This summer, eight area science teachers had the opportunity to do something they rarely have the chance to do--science.
Not reading about science, or teaching science or taking a night course, but actually doing scientific field work on expeditions in the South Pacific and the Caribbean.
With grants of $1,600 from the Peter S. Bing family and the charitable Ahmanson Foundation, the eight participated in expeditions sponsored by Earthwatch, a nonprofit organization that arranges for volunteers to join scientific expeditions throughout the world.
This summer, the local teachers tracked spiny anteaters through the Australian outback, catalogued corals on a storm-battered reef in Fiji and studied medicinal plants in the Virgin Islands. They came back with new insights into the sciences they teach and with a renewed commitment to their profession. They spent only a few weeks in the field. But as Culver City biology teacher Melinda Temple Ahdoot said: "It was as if I had been away for a year instead of a month. I came back so excited and eager to share the experience with my students."
Ahdoot, who lives in Sherman Oaks, has been a science teacher for 24 years. But until this summer, she had never done field work. In July and August, Ahdoot spent 2 weeks on Kangaroo Island, off the wild southern coast of Australia, chasing the elusive echidna, a spiny anteater that is one of only two mammals in the world that both lay eggs and suckle their young (the other is the platypus).
Working with other volunteers under the direction of a zoologist from the University of Adelaide, Ahdoot pulled on heavy gloves and went out daily seeking echidnas. When she and her colleagues found the bristly creatures, they popped them into burlap sacks and brought them back to the field station where they were studied, their sexes determined and fitted with tiny transmitters before being returned unharmed to the wild.
Ahdoot learned that the gender of an echidna can be gleaned from its back feet. The males have spurs on both back feet, the females lack spurs or have only one (the females also have marsupial-like pouches). More important, she learned that the grand discoveries of science are grounded in the careful, systematic collection of data that doesn't always seem important at the time.
"We did a lot of grunt work, that's for sure," said colleague Thomas Laughlin, a Hacienda Heights resident who teaches biology at Rowland High School in Rowland Heights. "But you feel like you are accomplishing something. You feel like you are part of something bigger."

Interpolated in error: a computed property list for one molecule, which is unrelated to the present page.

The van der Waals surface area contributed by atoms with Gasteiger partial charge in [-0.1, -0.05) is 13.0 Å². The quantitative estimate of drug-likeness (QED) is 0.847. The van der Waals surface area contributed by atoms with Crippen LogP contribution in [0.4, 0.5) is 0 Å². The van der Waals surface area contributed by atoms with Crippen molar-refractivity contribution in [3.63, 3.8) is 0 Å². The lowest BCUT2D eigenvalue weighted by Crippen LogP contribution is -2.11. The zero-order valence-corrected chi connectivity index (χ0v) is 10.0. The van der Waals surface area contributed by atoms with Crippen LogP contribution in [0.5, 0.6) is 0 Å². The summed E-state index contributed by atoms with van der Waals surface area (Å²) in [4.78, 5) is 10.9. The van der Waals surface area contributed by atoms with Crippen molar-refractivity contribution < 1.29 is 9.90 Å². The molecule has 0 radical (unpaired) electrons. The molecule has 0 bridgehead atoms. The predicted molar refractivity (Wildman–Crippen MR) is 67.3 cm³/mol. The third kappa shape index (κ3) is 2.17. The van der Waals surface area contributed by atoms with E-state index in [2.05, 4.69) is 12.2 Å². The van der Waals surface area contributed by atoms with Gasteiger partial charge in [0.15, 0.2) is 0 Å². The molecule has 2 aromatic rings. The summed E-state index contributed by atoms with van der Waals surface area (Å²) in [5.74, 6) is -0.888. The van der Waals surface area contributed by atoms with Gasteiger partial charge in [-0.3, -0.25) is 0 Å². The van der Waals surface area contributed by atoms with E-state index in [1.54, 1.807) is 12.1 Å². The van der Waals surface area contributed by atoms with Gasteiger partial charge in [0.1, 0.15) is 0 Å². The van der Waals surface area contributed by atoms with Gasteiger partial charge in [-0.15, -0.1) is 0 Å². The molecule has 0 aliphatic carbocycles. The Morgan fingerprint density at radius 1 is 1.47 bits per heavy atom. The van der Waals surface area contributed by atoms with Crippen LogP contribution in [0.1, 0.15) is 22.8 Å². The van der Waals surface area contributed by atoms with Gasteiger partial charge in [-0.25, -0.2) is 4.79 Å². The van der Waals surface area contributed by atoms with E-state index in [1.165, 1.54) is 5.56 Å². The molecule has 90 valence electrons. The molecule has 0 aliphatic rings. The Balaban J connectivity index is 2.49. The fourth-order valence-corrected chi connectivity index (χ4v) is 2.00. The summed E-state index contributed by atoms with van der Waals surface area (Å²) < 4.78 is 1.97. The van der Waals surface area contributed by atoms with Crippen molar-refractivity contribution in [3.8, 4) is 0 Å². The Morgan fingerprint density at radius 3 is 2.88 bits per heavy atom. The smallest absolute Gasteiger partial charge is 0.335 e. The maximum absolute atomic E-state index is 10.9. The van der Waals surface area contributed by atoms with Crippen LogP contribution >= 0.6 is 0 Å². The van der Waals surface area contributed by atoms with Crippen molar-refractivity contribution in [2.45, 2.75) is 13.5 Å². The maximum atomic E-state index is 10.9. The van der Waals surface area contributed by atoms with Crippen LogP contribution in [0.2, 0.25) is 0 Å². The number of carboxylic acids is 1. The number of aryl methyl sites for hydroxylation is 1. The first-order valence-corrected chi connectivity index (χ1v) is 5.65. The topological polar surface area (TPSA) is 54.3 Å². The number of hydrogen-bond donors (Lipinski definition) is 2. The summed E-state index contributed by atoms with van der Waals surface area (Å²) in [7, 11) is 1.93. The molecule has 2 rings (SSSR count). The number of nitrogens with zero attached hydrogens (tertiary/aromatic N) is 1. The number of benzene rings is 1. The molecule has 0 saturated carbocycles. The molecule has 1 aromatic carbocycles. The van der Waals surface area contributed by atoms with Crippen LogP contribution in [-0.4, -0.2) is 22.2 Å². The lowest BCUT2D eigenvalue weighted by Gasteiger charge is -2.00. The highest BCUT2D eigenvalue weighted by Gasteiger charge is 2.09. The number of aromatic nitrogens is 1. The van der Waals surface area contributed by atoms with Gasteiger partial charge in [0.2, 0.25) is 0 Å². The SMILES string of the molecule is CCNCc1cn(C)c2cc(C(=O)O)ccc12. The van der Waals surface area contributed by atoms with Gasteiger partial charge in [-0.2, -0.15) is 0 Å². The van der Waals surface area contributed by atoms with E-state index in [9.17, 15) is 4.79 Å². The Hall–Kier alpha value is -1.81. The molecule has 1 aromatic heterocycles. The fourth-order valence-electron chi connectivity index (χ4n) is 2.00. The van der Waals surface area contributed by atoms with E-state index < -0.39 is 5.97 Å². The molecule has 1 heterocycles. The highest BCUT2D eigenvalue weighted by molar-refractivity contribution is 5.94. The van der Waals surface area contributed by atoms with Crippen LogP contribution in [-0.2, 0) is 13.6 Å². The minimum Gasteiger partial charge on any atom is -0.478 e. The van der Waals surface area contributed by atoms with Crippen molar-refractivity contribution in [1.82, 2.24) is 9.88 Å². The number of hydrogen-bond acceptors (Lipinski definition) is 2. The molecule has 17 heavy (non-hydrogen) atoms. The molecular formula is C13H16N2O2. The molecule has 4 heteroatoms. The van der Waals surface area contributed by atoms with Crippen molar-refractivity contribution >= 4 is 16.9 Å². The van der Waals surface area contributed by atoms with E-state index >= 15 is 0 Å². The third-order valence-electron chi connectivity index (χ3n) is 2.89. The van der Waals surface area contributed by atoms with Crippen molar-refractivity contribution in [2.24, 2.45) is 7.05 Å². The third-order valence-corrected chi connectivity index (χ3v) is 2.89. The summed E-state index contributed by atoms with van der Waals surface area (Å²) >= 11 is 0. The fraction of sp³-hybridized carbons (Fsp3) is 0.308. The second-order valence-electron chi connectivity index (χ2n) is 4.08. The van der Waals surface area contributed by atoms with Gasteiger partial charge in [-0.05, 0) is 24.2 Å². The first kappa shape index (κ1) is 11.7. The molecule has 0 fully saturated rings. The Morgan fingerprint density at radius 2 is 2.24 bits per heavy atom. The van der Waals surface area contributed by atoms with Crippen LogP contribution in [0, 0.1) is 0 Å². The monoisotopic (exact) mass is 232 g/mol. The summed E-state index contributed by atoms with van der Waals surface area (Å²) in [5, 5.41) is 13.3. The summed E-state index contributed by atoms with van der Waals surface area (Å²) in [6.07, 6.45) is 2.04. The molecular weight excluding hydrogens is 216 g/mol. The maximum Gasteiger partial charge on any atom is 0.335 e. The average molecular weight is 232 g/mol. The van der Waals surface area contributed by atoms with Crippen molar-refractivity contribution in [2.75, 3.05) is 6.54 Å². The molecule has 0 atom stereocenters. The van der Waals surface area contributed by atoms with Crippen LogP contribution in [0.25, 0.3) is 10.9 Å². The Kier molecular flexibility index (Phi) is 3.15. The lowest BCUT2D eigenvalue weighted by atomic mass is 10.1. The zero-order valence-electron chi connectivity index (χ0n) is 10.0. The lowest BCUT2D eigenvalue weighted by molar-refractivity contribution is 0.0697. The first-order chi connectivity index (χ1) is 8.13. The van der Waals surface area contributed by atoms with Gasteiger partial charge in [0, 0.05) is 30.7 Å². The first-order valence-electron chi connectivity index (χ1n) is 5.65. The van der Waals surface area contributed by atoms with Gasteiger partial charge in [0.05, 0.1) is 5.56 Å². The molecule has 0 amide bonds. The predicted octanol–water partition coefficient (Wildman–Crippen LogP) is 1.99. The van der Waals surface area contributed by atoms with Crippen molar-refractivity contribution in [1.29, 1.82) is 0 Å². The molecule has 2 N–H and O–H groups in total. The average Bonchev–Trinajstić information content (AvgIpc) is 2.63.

Warned of Hazards
The echidna seekers had been warned before their trip of the dangers they might encounter. "Ocean swimming is not recommended as the great white pointer sharks would like to eat you," expedition leader Roger Seymour wrote in a briefing memo. "The greatest danger is falling or getting swept from the rocks on the coast or turning a vehicle over on the roads that are paved with pebbles like ball-bearings. Or you could get lost in the bush."
But instead of poisonous snakes and other dangers, Ahdoot recalls one high point after another. "When you got up in the morning and went out of the research station, you had to wade through 6 to 10 kangaroos trying to get \o7 into \f7 the research station. If they got in, you had to walk them around in a circle to get them out because they can't go backwards because of their big tails and back feet."
In addition to studying Australian wildlife, the teachers had the opportunity to observe human adaptation in the outback. Instead of mailboxes, most of the island's residents put out old refrigerators or barrels. As Ahdoot explained in an account of her trip made available to other teachers, "people who live a good distance from a town or a store order their groceries by phone. The school bus or another resident who might be going in that particular direction will drop off a neighbor's order at their 'mailbox.' "
Five of the teachers went to Fiji, formerly known as the Cannibal Isles, where they surveyed a coral reef that had been severely damaged several years ago by a typhoon. The reef was being studied by University of Toronto ecologist David Kobluk before the storm, and the catastrophe gave him a rare opportunity to study a reef as it recovers from a natural disaster. Toby Manzanares, a Glendale resident who teaches biology at Schurr High School in Montebello, described his field work in Fiji as "a rich education."
Unlike some of the others, Manzanares has done field work before. He regularly takes students to Baja California to study the natural history of the California gray whale. In Baja, he said, he and his students sometimes can't sleep at night because of the singing of the nearby whales. "It sounds like they are in the next sleeping bag," he said.